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$1.1 Million in Back Wages, Overtime Pay Recovered for Wal-Mart Warehouse Chain Workers

The California Division of Labor Standards Enforcement has ordered a southern California warehouse responsible for labeling, tagging and packing apparel and shoes for retailers such as Wal-Mart to pay $1.1 million in back wages and overtime to 865 workers. The company, Quetico, LLC, will also pay $200,000 in fines.

The large warehouse in Chino, California has been cited for multiple violations by various agencies in the past year including unsafe working conditions and retaliating against workers who asked for back pay. For warehouse workers nationwide it is a victory that can hopefully be replicated elsewhere:

“Quetico is strict when it comes to enforcing its rules with workers so it is only fair that the state enforce the laws that the company broke,” said Abraham Guzman, a warehouse worker who has been at Quetico for about two and a half years. “I am satisfied that the law will now be followed and workers have won justice.”

Throughout 2012 the workers were assisted by the Warehouse Worker Resource Center, an advocacy organization that works with Warehouse Workers United. WWU received complaints that workers in the Quetico warehouse were not being paid for time worked, were being forced to work on their lunch breaks, and had their time cards manually changed by management to show less hours worked. These illegal adjustments were then chalked up to “faulty warehouse time clocks.”

Those who complained had their pay restored but only after receiving a warning. After three warnings they were fired. According to Guadalupe Palma, a director with Warehouse Workers United,

“Workers face particularly egregious working conditions at Quetico. Workers were routinely punished if they asked to be paid for the time they worked. Many workers opted not to receive the pay they were owed just to keep their jobs.”

Warehouse Workers United has been at the center of the recent wave of protests against Wal-Mart and the abuses that occur in their subcontracted supply chain. Representatives of WWU are pleased with the outcome in Chino but have their sights set on Wal-Mart itself being held responsible for the abuses that happen in the warehouses that provide their goods. In a press release the WWU said,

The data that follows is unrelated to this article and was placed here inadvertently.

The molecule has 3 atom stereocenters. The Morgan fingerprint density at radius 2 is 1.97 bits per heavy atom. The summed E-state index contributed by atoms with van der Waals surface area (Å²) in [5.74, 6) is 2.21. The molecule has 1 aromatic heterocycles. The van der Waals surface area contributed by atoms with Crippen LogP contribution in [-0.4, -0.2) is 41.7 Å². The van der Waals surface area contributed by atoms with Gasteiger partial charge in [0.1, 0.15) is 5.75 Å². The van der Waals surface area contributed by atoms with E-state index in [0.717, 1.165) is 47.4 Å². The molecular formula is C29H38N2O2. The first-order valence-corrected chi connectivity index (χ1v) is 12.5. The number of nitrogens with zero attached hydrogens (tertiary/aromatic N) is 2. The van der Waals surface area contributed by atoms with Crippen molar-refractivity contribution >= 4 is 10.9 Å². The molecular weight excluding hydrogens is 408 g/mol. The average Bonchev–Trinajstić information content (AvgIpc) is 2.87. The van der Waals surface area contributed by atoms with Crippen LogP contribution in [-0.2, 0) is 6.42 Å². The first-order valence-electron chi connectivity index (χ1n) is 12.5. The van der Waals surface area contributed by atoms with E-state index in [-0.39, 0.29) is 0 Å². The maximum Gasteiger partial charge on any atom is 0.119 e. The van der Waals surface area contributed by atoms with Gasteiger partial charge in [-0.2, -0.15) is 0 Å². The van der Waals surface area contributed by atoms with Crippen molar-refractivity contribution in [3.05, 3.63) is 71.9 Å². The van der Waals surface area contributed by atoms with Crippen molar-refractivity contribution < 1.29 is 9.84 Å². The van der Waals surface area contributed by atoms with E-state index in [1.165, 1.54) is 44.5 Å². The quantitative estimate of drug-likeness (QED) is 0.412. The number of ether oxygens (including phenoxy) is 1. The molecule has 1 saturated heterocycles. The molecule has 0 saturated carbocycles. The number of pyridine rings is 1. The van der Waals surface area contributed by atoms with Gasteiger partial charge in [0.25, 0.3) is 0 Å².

“Many problems that we commonly see in Southern California warehouses are concentrated at this warehouse,” said Guadalupe Palma, a director with Warehouse Workers United. “We are grateful that the state has taken such dramatic action.”

Warehouse workers at a nearby facility that moves merchandise exclusively for Walmart and is operated by Schneider Logistics filed a federal lawsuit in October 2011 alleging massive wage and hour violations at a Walmart-contracted warehouse in Southern California. In January Judge Christina Snyder ruled that Walmart can be added as a defendant in the lawsuit to recover millions of dollars in stolen wages.

State labor Commissioner Julie Su issued the citations on Monday. Su said, in a statement from her office,

“Wage theft takes many forms. My office will crack down on any employer who is taking hard-earned wages from workers by falsifying time cards and systematically preventing employees from taking a full meal break…. We are also intent on eliminating the competitive advantages that labor law violators gain over employers who play by the rules.”


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